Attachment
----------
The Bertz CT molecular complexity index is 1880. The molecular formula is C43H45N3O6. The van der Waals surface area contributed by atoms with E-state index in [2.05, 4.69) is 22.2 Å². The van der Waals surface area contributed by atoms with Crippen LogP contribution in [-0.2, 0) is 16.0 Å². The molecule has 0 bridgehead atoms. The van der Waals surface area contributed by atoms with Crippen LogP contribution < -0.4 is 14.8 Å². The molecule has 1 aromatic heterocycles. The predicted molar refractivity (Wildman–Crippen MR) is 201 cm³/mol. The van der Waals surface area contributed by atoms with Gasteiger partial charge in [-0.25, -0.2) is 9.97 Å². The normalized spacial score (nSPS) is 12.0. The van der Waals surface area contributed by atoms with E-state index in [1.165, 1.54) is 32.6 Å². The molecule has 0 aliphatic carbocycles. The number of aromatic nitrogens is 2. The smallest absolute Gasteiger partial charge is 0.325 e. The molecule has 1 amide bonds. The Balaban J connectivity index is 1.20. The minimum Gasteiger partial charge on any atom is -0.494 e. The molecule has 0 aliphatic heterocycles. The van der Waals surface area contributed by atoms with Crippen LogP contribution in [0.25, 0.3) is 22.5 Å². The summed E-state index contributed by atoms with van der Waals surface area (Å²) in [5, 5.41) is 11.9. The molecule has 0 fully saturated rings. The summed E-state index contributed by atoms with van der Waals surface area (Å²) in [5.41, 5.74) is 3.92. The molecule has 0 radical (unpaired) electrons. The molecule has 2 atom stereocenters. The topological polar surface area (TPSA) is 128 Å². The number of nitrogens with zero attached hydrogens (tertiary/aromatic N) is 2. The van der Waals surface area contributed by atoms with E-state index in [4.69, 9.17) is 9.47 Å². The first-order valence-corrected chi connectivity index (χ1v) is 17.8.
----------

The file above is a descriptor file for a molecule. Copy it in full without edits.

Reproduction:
The Bertz CT molecular complexity index is 1880. The molecular formula is C43H45N3O6. The van der Waals surface area contributed by atoms with E-state index in [2.05, 4.69) is 22.2 Å². The van der Waals surface area contributed by atoms with Crippen LogP contribution in [-0.2, 0) is 16.0 Å². The molecule has 0 bridgehead atoms. The van der Waals surface area contributed by atoms with Crippen LogP contribution < -0.4 is 14.8 Å². The molecule has 1 aromatic heterocycles. The predicted molar refractivity (Wildman–Crippen MR) is 201 cm³/mol. The van der Waals surface area contributed by atoms with Gasteiger partial charge in [-0.25, -0.2) is 9.97 Å². The normalized spacial score (nSPS) is 12.0. The van der Waals surface area contributed by atoms with E-state index in [1.165, 1.54) is 32.6 Å². The molecule has 0 aliphatic carbocycles. The number of aromatic nitrogens is 2. The smallest absolute Gasteiger partial charge is 0.325 e. The molecule has 1 amide bonds. The Balaban J connectivity index is 1.20. The minimum Gasteiger partial charge on any atom is -0.494 e. The molecule has 0 aliphatic heterocycles. The van der Waals surface area contributed by atoms with Crippen LogP contribution in [0.25, 0.3) is 22.5 Å². The summed E-state index contributed by atoms with van der Waals surface area (Å²) in [5, 5.41) is 11.9. The molecule has 0 fully saturated rings. The summed E-state index contributed by atoms with van der Waals surface area (Å²) in [5.41, 5.74) is 3.92. The molecule has 0 radical (unpaired) electrons. The molecule has 2 atom stereocenters. The topological polar surface area (TPSA) is 128 Å². The number of nitrogens with zero attached hydrogens (tertiary/aromatic N) is 2. The van der Waals surface area contributed by atoms with E-state index in [4.69, 9.17) is 9.47 Å². The first-order valence-corrected chi connectivity index (χ1v) is 17.8.